It's Not All That Bad

New Articles Pandemic The Fifteenth Year


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The pandemic that arrived in late 2019 seems to have frozen much of our world.  Since it arrived there have been school closures, significant economic ramifications, government regulations to self-isolate, and restricted travel.  An attitude for citizens consisting of fear and confusion due to mixed messages is also evident.

But it is not all bad.  There are many things in the world, in fact, that have improved or shifted because of the pandemic:

 

  1. Business Innovation – Many owners have adapted to non-contact restrictions by offering options for take out or delivery. Some even changed the products that they were producing and selling.  Among the great examples include The Canadian Mint.  Their leadership realized that there was a shortage of hand sanitizer.  They had both the materials and the suppliers available so begin manufacturing it.  “Weddingstar” recognized that there wouldn’t be as many weddings this year due to isolation requirements and converted their business plan to focus on sale of masks. Over ninety percent of psychologists in Alberta began offering therapy through secure software platforms and telephone.
  2. Economic shifts – It is reported that paint sales have increased by approximately five hundred percent. Thousands of individuals who have been in isolation used their time and energy to do renovations.  This has increased demand for trades as well as materials.  The stock market which dropped significantly in winter is starting to rise again.  Once Canadians choose to stimulate manufacturing rather than importing everything it is expected that both employment options and investments should continue to improve.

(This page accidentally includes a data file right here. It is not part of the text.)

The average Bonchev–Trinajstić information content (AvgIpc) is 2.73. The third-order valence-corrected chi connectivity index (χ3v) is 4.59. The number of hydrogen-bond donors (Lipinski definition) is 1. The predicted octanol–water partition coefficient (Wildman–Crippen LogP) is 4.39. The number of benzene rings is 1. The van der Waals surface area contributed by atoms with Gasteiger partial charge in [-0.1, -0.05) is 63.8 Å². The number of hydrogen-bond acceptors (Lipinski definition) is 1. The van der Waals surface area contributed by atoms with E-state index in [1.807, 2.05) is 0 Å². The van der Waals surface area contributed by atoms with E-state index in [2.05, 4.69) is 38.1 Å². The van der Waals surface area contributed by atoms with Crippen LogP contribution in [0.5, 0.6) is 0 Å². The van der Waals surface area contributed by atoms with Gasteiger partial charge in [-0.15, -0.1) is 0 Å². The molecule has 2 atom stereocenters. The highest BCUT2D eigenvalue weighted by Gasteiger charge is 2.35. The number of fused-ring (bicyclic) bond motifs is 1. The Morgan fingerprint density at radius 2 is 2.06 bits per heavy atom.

3. Government support – Loss in wages and business profits were not completely replaced by federal programs but different groups were provided with some financial relief through loans, monthly deposits and deferrals. Costs for employees have also decreased. Earning less means paying fewer taxes.  Costs for travelling to and from the job site are gone for those who have been working from home. 
  4. Personal choices - Community activities have been drastically reduced and this has provided more time for individuals and families to bake, do hobbies, take online classes and rest.
  5. Relationships – It is inspiring to see the ways that people have been connecting with each other. These include virtual concerts, drive-by birthday celebrations, socially distanced street parties and non-contact gift giving.  Even the Queen who is ninety-four years of age has learned to use Zoom to stay in touch with others.  Parents have learned how difficult math can be and are connecting with their children for several hours a day instead of in bits and pieces throughout the week.
  6. Environment – For the first time in decades, the water in Venice’s canals has been clean enough to see to the bottom. China has enjoyed smog-free skies.  The earth has been in a period of recovery from the man-made pollution that was choking it!
  7. Values – We have had time to think about what is important and how to protect those things. Our eyes were opened to the condition’s seniors have endured in some long-term settings.  We have learned the importance of and how to wash our hands properly.  We have been able to recognize the treasures in our culture that we took for granted before – like sports, teachers, health and loved ones.

 

It has been and continues to be a difficult journey!

Ancient scripture reminds us though to be thankful for our troubles for difficulties lead to perseverance and perseverance develops character.  We are really building character this year, aren’t we?


Dr. Linda Hancock, the author of “Life is An Adventure…every step of the way” and “Open for Business Success” is a Registered Psychologist who has a private practice in Medicine Hat. She can be reached at 403-529-6877 or through email office@drlindahancock.com


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